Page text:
This might seem a really obvious question but it’s one I really struggle with. So, this post is a request for help! Note: the post relates to systematic reviews of individual interventions as opposed to the broader outcome-focussed systematic reviews (e.g. what’s effective in helping people quit smoking?)
I get the impression that people embark on systematic reviews with little thought to the reasons behind the review; they do them because they’re expected to do one. As I look forward to the creation of robust rapid systematic reviews I can’t help feeling this needs unpicking. When you can articulate the reason for the review, you can better articulate the solution.
Also, when asking the question ‘why?’, answers such as ‘to get all the evidence’ is not a proper answer. ‘All the evidence’ is a proxy for something e.g. to allow us to accurately assess the worth of an intervention. I asked a colleague, whose opinion I respect, and she said:
“The point of an evidence synthesis is to find out what is already known about an important question”
But I feel this requires some clarification. For instance ‘Why do you want to know what is already known; to what end?’ or ‘Is it important you get all the evidence, or will a reasonably unbiased sample be sufficient?’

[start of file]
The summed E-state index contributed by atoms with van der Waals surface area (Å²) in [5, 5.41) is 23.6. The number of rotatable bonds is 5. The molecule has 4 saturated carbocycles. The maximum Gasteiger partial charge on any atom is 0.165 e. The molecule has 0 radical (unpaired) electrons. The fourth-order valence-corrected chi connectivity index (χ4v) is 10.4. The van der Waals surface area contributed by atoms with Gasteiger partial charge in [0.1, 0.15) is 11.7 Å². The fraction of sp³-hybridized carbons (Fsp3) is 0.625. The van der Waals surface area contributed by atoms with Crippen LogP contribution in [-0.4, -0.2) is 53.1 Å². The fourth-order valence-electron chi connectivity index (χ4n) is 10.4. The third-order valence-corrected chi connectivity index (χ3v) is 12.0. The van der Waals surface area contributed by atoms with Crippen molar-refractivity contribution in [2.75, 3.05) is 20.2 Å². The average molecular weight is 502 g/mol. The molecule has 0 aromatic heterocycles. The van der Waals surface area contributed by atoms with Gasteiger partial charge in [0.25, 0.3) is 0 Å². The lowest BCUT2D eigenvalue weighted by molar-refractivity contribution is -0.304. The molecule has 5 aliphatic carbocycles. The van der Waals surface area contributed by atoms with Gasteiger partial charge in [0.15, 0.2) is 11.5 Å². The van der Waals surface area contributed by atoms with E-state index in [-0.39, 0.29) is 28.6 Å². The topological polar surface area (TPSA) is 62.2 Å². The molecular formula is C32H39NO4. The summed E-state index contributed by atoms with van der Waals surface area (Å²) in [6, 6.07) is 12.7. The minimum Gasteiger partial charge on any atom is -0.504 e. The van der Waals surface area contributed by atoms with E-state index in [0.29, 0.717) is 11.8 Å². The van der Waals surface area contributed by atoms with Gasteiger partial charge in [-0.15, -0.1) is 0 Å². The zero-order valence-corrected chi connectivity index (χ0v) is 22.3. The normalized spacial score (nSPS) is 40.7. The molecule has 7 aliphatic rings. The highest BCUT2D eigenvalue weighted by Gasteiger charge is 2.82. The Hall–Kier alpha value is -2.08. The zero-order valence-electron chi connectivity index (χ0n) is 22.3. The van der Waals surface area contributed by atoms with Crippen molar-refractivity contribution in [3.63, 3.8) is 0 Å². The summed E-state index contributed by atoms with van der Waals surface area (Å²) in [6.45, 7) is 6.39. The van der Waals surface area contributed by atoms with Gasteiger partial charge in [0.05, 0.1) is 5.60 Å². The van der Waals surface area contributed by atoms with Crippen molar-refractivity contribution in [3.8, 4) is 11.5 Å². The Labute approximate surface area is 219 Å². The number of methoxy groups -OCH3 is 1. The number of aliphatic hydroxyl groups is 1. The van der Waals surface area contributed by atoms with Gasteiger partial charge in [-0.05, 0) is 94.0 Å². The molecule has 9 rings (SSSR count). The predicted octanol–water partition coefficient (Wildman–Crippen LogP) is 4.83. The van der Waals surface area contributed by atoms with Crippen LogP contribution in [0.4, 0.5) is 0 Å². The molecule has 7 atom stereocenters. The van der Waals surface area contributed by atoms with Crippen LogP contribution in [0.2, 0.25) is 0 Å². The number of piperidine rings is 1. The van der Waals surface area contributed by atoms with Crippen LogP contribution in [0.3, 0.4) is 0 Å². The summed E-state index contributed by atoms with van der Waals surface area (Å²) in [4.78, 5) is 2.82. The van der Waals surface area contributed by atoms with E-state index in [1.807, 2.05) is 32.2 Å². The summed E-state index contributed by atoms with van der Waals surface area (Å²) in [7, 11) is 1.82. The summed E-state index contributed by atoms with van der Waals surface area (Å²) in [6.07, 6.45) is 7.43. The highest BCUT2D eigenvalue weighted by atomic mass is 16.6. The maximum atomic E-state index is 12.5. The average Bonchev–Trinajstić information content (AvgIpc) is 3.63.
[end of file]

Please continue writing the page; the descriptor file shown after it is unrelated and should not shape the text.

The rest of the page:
As I see it, people do systematic reviews for a number of possible reasons:
- To know if an intervention has any ‘worth’.
- To quantify, quite tightly, how good the intervention is.
- To understand the adverse events associated with the intervention.
- To see what has been done before, to see if new research is needed.
- To improve the CV.
Bringing it back to rapid methods, for all the above reasons the issue must be ‘To what extent is it vital we get all the evidence?’. Will a reasonable sample do?
So, if you feel you understand systematic reviews please help. Also, below is a vote, where you can indicate what you feel are sensible reasons for doing a systematic review. You can tick more than one option!
8 thoughts on “Why do we do systematic reviews?”